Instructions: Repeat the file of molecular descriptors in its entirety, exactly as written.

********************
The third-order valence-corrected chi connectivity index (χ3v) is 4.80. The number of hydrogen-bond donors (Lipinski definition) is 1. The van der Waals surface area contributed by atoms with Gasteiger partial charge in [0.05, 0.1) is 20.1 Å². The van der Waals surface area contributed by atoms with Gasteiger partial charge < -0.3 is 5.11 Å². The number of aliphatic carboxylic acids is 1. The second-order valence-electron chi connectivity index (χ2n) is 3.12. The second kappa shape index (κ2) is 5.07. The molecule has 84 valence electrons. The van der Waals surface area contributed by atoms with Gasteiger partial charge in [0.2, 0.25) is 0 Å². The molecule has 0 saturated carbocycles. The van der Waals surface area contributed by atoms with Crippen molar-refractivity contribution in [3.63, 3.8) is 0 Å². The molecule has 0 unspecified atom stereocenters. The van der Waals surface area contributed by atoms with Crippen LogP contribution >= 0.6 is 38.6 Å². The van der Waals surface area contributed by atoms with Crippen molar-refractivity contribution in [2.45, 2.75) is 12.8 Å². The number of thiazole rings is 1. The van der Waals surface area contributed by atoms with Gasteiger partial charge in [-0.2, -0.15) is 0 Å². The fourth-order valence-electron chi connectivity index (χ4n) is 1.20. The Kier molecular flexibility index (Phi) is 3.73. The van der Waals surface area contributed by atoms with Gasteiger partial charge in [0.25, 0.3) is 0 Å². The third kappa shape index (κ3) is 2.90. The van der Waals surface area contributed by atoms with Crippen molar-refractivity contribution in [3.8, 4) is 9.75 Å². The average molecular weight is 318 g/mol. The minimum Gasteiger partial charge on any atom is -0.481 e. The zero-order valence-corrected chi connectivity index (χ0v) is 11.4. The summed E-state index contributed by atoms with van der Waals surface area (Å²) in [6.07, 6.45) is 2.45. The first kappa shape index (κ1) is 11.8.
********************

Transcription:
The third-order valence-corrected chi connectivity index (χ3v) is 4.80. The number of hydrogen-bond donors (Lipinski definition) is 1. The van der Waals surface area contributed by atoms with Gasteiger partial charge in [0.05, 0.1) is 20.1 Å². The van der Waals surface area contributed by atoms with Gasteiger partial charge < -0.3 is 5.11 Å². The number of aliphatic carboxylic acids is 1. The second-order valence-electron chi connectivity index (χ2n) is 3.12. The second kappa shape index (κ2) is 5.07. The molecule has 84 valence electrons. The van der Waals surface area contributed by atoms with Gasteiger partial charge in [0.2, 0.25) is 0 Å². The molecule has 0 saturated carbocycles. The van der Waals surface area contributed by atoms with Crippen molar-refractivity contribution in [3.63, 3.8) is 0 Å². The molecule has 0 unspecified atom stereocenters. The van der Waals surface area contributed by atoms with Crippen LogP contribution >= 0.6 is 38.6 Å². The van der Waals surface area contributed by atoms with Crippen molar-refractivity contribution in [2.45, 2.75) is 12.8 Å². The number of thiazole rings is 1. The van der Waals surface area contributed by atoms with Gasteiger partial charge in [-0.2, -0.15) is 0 Å². The fourth-order valence-electron chi connectivity index (χ4n) is 1.20. The Kier molecular flexibility index (Phi) is 3.73. The van der Waals surface area contributed by atoms with Gasteiger partial charge in [0.25, 0.3) is 0 Å². The third kappa shape index (κ3) is 2.90. The van der Waals surface area contributed by atoms with Crippen molar-refractivity contribution in [3.8, 4) is 9.75 Å². The average molecular weight is 318 g/mol. The minimum Gasteiger partial charge on any atom is -0.481 e. The zero-order valence-corrected chi connectivity index (χ0v) is 11.4. The summed E-state index contributed by atoms with van der Waals surface area (Å²) in [6.07, 6.45) is 2.45. The first kappa shape index (κ1) is 11.8.